Pete, Nicola, Lola, 9, and Nell, 6, spent three happy months during summer 2007 traveling around Britain. Now we’re home but the travel bug is still there. Join us for the occasional sightseeing plus tips on how to shrink your carbon footprint.
Mexico does All Souls Day (1 November) the best with its sugar skeleton sweeties, picnics by the graveside and general communing with absent friends and family. For Halloween (31 October) this year Lola, Nell and their friend Izzy tried to outdo the Mexicans by dressing up in the most eccentric ghost costumes (props included a cuddly otter, decorative masks and a Dr Who scarf) and then trawling around their home patch hoping to get handfuls of sweets. Wherever we saw a pumpkin we stopped but the best decorated house went to a family in Aubert Park who decided they’d rather children came to them, than their children went trick or treating. Their show included spooky music on the loudspeaker, silly cobweb string all over the hedge, bits of bleeding corpse (stuffed jeans if you must), mock gravestones and moving skeletons - a fantastically horrible Halloween success.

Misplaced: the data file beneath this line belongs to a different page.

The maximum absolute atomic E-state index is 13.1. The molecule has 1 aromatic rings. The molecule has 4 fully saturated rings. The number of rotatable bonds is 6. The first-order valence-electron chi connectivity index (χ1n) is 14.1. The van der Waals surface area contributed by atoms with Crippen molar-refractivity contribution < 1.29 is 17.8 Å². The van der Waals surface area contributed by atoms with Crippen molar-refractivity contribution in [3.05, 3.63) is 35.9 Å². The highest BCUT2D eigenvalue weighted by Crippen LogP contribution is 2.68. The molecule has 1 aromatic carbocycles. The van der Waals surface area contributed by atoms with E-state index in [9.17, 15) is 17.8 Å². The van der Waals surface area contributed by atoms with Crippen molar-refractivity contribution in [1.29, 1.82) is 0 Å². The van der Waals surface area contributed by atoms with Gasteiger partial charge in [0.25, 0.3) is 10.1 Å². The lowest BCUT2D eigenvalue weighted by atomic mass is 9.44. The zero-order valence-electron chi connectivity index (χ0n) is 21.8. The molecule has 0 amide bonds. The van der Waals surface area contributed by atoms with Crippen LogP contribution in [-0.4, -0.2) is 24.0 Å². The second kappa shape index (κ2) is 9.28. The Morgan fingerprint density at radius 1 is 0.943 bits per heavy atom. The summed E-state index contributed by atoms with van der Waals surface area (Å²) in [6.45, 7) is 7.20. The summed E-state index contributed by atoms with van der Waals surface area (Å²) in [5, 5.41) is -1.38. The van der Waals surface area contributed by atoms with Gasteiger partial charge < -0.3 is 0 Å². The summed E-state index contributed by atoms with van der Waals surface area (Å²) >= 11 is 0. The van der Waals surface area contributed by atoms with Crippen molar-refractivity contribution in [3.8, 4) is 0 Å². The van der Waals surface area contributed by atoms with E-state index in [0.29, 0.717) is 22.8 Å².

Everyone was so friendly this Halloween, reminding me again what a great area this is to live. But a few days later I watched The End of Suburbia with four members of the Highbury Community Association and began wondering just how ready any of us are for living without using so much fossil fuel. The film reveals that peak oil – from then on oil prices go up and quantities go down – has either happened worldwide or is just a few years away. The consequence of switching to renewable energy, living and working locally could be heaven or hell… not unlike the neighbourhood’s opinion of Halloween then.
For a more positive spin on the likelihood of a resurgence of local life than The End of Suburbia offers see www.carnegieuktrust.org.uk.